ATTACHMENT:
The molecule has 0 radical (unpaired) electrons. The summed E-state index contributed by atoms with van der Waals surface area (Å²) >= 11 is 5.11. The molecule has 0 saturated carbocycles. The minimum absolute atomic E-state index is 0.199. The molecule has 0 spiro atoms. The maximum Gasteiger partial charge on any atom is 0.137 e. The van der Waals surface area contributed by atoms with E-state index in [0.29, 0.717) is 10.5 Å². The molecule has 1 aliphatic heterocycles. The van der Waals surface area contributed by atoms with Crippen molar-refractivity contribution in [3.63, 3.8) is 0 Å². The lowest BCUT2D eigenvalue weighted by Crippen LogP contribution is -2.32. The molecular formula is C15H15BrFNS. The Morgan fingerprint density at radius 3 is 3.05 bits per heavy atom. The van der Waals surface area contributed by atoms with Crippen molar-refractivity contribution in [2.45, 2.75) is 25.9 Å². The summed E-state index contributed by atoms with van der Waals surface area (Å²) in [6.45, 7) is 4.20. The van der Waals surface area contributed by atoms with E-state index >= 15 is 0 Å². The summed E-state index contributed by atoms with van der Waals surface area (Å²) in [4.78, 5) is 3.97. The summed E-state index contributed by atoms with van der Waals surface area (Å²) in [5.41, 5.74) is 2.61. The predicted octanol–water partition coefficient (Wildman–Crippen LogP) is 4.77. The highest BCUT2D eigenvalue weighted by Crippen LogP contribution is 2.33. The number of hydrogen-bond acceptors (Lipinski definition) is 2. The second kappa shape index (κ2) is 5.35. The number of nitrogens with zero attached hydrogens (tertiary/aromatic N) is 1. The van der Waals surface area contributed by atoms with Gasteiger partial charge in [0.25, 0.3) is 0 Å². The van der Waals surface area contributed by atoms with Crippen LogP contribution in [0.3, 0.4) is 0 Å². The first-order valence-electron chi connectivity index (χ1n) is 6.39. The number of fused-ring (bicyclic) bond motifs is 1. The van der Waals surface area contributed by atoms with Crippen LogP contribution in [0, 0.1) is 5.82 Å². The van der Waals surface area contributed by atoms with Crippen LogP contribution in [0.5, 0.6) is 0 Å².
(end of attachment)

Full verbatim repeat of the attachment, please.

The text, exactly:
The molecule has 0 radical (unpaired) electrons. The summed E-state index contributed by atoms with van der Waals surface area (Å²) >= 11 is 5.11. The molecule has 0 saturated carbocycles. The minimum absolute atomic E-state index is 0.199. The molecule has 0 spiro atoms. The maximum Gasteiger partial charge on any atom is 0.137 e. The van der Waals surface area contributed by atoms with E-state index in [0.29, 0.717) is 10.5 Å². The molecule has 1 aliphatic heterocycles. The van der Waals surface area contributed by atoms with Crippen molar-refractivity contribution in [3.63, 3.8) is 0 Å². The lowest BCUT2D eigenvalue weighted by Crippen LogP contribution is -2.32. The molecular formula is C15H15BrFNS. The Morgan fingerprint density at radius 3 is 3.05 bits per heavy atom. The van der Waals surface area contributed by atoms with Crippen molar-refractivity contribution in [2.45, 2.75) is 25.9 Å². The summed E-state index contributed by atoms with van der Waals surface area (Å²) in [6.45, 7) is 4.20. The van der Waals surface area contributed by atoms with E-state index >= 15 is 0 Å². The summed E-state index contributed by atoms with van der Waals surface area (Å²) in [4.78, 5) is 3.97. The summed E-state index contributed by atoms with van der Waals surface area (Å²) in [5.41, 5.74) is 2.61. The predicted octanol–water partition coefficient (Wildman–Crippen LogP) is 4.77. The highest BCUT2D eigenvalue weighted by Crippen LogP contribution is 2.33. The number of hydrogen-bond acceptors (Lipinski definition) is 2. The second kappa shape index (κ2) is 5.35. The number of nitrogens with zero attached hydrogens (tertiary/aromatic N) is 1. The van der Waals surface area contributed by atoms with Gasteiger partial charge in [0.25, 0.3) is 0 Å². The van der Waals surface area contributed by atoms with Crippen LogP contribution in [0.3, 0.4) is 0 Å². The first-order valence-electron chi connectivity index (χ1n) is 6.39. The number of fused-ring (bicyclic) bond motifs is 1. The van der Waals surface area contributed by atoms with Crippen LogP contribution in [0, 0.1) is 5.82 Å². The van der Waals surface area contributed by atoms with Crippen LogP contribution in [0.5, 0.6) is 0 Å².